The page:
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Am Heart J. 2014 Mar;167(3):283-91. doi: 10.1016/j.ahj.2013.11.012. Epub 2013 Dec 19.

Vitamin D deficiency and coronary artery disease: a review of the evidence.

Author information

1
Institute of Cellular Medicine, Faculty of Medical Sciences, Newcastle University, Newcastle upon Tyne, United Kingdom; Cardiothoracic Centre, Freeman Hospital, Newcastle upon Tyne Hospitals NHS Foundation Trust, Newcastle upon Tyne, United Kingdom. Electronic address: vijay.kunadian@newcastle.ac.uk.
2
Institute of Cellular Medicine, Faculty of Medical Sciences, Newcastle University, Newcastle upon Tyne, United Kingdom.
3
Institute of Cellular Medicine, Faculty of Medical Sciences, Newcastle University, Newcastle upon Tyne, United Kingdom; Cardiothoracic Centre, Freeman Hospital, Newcastle upon Tyne Hospitals NHS Foundation Trust, Newcastle upon Tyne, United Kingdom.
4
Channing Division of Network Medicine, Department of Medicine, Brigham and Women's Hospital/Harvard Medical School, Boston, MA.
5
Division of Preventive Medicine, Brigham and Women's Hospital, Harvard Medical School, Boston, MA.

Abstract

Coronary artery disease remains the leading cause of death in developed countries despite significant progress in primary prevention and treatment strategies. Older patients are at particularly high risk of poor outcomes following acute coronary syndrome and impaired nutrition, including low vitamin D levels, may play a role. The extraskeletal effects of vitamin D, in particular, its role in maintaining a healthy cardiovascular system are receiving increased attention. Longitudinal studies have demonstrated increased cardiovascular mortality and morbidity associated with vitamin D deficiency. Low vitamin D levels have been linked to inflammation, higher coronary artery calcium scores, impaired endothelial function and increased vascular stiffness. However, so far, few randomized controlled trials have investigated the potential benefits of vitamin D supplementation in preventing cardiovascular events, and most available trials have tested low doses of supplementation in relatively low-risk populations. Whether vitamin D supplementation will be beneficial among patients with coronary artery disease, including high risk older patients presenting with acute coronary syndrome, is unknown and warrants further investigation.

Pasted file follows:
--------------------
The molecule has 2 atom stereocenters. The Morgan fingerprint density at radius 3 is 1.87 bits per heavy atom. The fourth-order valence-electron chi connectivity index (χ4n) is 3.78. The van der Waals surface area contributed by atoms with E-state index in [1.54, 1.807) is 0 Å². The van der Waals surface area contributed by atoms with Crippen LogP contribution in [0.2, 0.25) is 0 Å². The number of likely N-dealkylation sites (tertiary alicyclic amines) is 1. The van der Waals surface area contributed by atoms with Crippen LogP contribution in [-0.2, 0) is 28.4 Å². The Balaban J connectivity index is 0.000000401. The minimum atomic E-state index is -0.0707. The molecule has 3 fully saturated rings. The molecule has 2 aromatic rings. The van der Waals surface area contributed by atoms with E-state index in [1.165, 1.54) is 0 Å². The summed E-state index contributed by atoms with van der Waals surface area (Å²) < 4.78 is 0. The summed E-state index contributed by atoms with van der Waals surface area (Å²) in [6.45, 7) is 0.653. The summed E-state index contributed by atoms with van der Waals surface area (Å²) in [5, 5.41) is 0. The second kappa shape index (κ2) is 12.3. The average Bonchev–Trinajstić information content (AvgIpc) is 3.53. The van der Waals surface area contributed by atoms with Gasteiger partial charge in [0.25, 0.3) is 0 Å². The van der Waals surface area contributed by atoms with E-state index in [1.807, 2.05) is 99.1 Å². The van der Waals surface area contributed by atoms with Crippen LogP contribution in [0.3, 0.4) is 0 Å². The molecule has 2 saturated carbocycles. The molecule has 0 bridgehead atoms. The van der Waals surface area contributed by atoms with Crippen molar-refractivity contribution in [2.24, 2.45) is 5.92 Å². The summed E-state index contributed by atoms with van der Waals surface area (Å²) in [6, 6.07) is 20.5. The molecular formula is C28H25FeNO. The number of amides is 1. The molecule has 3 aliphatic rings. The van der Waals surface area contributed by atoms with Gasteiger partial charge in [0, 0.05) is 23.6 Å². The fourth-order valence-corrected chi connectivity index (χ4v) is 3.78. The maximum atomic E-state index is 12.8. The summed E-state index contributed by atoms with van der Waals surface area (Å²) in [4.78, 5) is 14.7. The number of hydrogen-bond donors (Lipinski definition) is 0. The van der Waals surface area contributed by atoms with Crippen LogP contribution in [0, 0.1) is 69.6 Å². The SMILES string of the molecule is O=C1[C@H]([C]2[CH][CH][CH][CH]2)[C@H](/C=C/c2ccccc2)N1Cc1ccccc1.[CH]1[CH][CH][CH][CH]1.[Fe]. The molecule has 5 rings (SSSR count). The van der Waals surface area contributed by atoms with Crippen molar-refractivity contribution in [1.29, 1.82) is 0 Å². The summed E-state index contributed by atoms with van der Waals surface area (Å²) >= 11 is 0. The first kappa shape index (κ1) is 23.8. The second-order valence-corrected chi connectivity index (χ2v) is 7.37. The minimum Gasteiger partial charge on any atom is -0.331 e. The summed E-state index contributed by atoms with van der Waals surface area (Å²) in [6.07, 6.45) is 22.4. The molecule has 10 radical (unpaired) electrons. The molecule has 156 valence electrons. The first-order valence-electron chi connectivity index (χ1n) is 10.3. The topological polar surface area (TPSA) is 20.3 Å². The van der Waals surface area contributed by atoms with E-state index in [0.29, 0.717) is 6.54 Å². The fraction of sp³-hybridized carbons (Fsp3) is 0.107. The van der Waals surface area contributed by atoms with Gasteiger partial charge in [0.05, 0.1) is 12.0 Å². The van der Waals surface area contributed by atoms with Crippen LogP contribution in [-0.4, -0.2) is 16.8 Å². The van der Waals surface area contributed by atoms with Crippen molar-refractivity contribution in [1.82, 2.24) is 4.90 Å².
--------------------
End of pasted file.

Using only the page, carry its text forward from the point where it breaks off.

PMID:
24576510
DOI:
10.1016/j.ahj.2013.11.012
[Indexed for MEDLINE]
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